Although Florida has had laws governing the use of seatbelts since 1986, these laws are about to become much tougher. As a result of new legislation passed during the 2009 legislative session, Florida drivers will soon be truly required to buckle up, because police officers will have more power to enforce the seatbelt laws.
Under the new law, beginning June 30, 2009, Florida drivers can be pulled over for failing to wear a seatbelt and fined $30.00. This is a primary enforcement law, which means the driver need not be doing anything else wrong to warrant a stop.
This new law provides a stark contrast to the prior seatbelt laws for most drivers in Florida. The previous seatbelt law was a secondary enforcement law, which meant that drivers over 18 could only be stopped and ticketed for failure to wear a seatbelt if they were pulled over for some other violation like expired tags or a broken taillight.
Experienced Boca Raton Personal Injury Lawyers hope that this will increase the number of Florida drivers wearing seatbelts. This seems a likely outcome; according to the National Highway Traffic Safety Administration (NHTSA), 87 percent of drivers wear seatbelts in states with a primary seatbelt law, in contrast to 73 percent of drivers in states with secondary seatbelt laws.
Is The New Law Necessary?
Seatbelts make drivers safer. The fact is, people who wear seatbelts are much more likely to walk away from car accidents than those who do not. Seatbelt use by front seat drivers or passengers reduces the risk of fatal injury by 45 percent and reduces the risk of moderate to critical injury by 50 percent.
States that have primary seatbelt laws increase seatbelt use by 9 percent and if the change in law is combined with a high-visibility enforcement campaign they can expect to see usage increase by 20 percent or more. Florida's seatbelt use rate in 2007 was 79 percent.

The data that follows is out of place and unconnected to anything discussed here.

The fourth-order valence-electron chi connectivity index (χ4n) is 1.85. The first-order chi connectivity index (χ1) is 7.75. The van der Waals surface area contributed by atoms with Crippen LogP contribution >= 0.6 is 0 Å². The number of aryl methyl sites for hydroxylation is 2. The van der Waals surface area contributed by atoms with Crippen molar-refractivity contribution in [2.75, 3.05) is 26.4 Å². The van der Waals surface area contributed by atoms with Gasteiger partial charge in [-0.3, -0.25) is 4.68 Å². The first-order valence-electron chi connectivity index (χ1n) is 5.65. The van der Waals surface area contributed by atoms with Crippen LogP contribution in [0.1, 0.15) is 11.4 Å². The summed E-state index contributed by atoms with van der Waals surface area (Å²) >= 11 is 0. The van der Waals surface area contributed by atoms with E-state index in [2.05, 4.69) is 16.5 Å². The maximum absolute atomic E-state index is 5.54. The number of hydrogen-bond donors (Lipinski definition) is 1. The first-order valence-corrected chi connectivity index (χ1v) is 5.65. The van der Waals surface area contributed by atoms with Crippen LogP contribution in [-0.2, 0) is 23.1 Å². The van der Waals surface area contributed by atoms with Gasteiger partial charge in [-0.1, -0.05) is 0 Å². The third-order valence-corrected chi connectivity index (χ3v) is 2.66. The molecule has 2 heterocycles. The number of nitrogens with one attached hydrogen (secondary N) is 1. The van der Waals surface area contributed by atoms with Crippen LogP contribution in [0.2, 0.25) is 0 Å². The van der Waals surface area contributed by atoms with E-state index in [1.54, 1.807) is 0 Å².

The NHTSA estimates that Florida can expect to save 124 lives per year with the new law. More than 1,700 people will be spared serious injuries and costs will be reduced more than $408 million. The NHTSA estimates that Florida could save 184 lives, prevent more than 2,500 serious injuries and save an additional $605 million annually if seatbelt use increased to 90 percent. Their figures show that seatbelt use saved 857 lives in Florida in 2007 and $3.8 billion in costs.
Recognizing these benefits, the federal government has provided financial incentives for states to pass primary seatbelt laws as part of the 2005 reauthorization of the Highway Bill known as the Safe, Accountable, Flexible and Efficient Transportation Act. To qualify for the federal money, this primary enforcement seatbelt legislation had to be passed and signed into law by June 30, 2009. By meeting this deadline, Florida will receive $35.5 million from the federal government.
Opposition to The Law
Given these benefits, one might wonder why it took Florida so long to pass a primary seatbelt law. The fact is, though, not everyone is pleased with this legislation. Many people believe that individuals should be allowed to choose whether or not they wear seatbelts. Although most people think seatbelt use is a good idea, some people feel that such decisions should not be dictated by the government.
Other critics were concerned that primary seatbelt laws would provide police another opportunity to pull someone over based on race or racial profiling. One of the reasons the legislation passed this year was that the Florida Legislative Black Caucus dropped their objections to the bill.
Ultimately, the critics lost this time. The primary enforcement laws will soon be effective, and drivers in Florida will have additional incentives to buckle up. The $30.00 fine may not seem to be a huge burden, but as tickets begin to accumulate, reluctant drivers are likely to change their behaviors. Hopefully, in turn, car accidents on Florida roads will result in fewer casualties.
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